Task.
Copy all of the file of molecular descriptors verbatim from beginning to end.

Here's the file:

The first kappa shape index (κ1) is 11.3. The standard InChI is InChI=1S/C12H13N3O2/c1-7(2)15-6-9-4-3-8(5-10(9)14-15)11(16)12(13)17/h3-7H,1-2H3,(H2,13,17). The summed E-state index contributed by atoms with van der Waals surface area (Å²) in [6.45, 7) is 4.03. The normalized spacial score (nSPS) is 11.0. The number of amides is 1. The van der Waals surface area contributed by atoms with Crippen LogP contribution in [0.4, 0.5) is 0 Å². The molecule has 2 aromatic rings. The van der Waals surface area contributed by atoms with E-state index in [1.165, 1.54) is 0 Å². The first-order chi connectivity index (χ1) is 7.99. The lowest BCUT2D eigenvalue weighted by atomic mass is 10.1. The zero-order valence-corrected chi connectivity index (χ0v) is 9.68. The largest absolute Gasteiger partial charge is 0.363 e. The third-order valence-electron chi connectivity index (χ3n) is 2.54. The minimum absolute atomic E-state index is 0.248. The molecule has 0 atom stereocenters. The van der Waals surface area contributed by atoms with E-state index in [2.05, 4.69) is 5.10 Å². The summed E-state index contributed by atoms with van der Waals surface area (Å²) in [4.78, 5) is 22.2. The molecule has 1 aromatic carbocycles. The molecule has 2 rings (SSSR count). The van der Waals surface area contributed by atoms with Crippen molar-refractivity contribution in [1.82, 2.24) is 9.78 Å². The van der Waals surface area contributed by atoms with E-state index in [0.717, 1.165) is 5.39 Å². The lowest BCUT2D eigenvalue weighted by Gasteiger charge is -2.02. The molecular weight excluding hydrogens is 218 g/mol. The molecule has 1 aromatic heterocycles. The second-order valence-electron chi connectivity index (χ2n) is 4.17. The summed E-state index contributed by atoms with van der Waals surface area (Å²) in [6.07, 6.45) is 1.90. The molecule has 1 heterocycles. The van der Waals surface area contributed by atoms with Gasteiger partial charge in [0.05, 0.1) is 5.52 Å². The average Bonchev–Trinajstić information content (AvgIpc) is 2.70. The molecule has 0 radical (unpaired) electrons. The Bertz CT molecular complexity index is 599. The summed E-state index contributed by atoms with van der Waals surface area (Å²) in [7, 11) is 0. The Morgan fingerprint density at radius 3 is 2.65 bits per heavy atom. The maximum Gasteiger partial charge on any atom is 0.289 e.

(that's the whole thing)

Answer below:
The first kappa shape index (κ1) is 11.3. The standard InChI is InChI=1S/C12H13N3O2/c1-7(2)15-6-9-4-3-8(5-10(9)14-15)11(16)12(13)17/h3-7H,1-2H3,(H2,13,17). The summed E-state index contributed by atoms with van der Waals surface area (Å²) in [6.45, 7) is 4.03. The normalized spacial score (nSPS) is 11.0. The number of amides is 1. The van der Waals surface area contributed by atoms with Crippen LogP contribution in [0.4, 0.5) is 0 Å². The molecule has 2 aromatic rings. The van der Waals surface area contributed by atoms with E-state index in [1.165, 1.54) is 0 Å². The first-order chi connectivity index (χ1) is 7.99. The lowest BCUT2D eigenvalue weighted by atomic mass is 10.1. The zero-order valence-corrected chi connectivity index (χ0v) is 9.68. The largest absolute Gasteiger partial charge is 0.363 e. The third-order valence-electron chi connectivity index (χ3n) is 2.54. The minimum absolute atomic E-state index is 0.248. The molecule has 0 atom stereocenters. The van der Waals surface area contributed by atoms with E-state index in [2.05, 4.69) is 5.10 Å². The summed E-state index contributed by atoms with van der Waals surface area (Å²) in [4.78, 5) is 22.2. The molecule has 1 aromatic carbocycles. The molecule has 2 rings (SSSR count). The van der Waals surface area contributed by atoms with Crippen molar-refractivity contribution in [1.82, 2.24) is 9.78 Å². The van der Waals surface area contributed by atoms with E-state index in [0.717, 1.165) is 5.39 Å². The lowest BCUT2D eigenvalue weighted by Gasteiger charge is -2.02. The molecular weight excluding hydrogens is 218 g/mol. The molecule has 1 aromatic heterocycles. The second-order valence-electron chi connectivity index (χ2n) is 4.17. The summed E-state index contributed by atoms with van der Waals surface area (Å²) in [6.07, 6.45) is 1.90. The molecule has 1 heterocycles. The van der Waals surface area contributed by atoms with Gasteiger partial charge in [0.05, 0.1) is 5.52 Å². The average Bonchev–Trinajstić information content (AvgIpc) is 2.70. The molecule has 0 radical (unpaired) electrons. The Bertz CT molecular complexity index is 599. The summed E-state index contributed by atoms with van der Waals surface area (Å²) in [7, 11) is 0. The Morgan fingerprint density at radius 3 is 2.65 bits per heavy atom. The maximum Gasteiger partial charge on any atom is 0.289 e.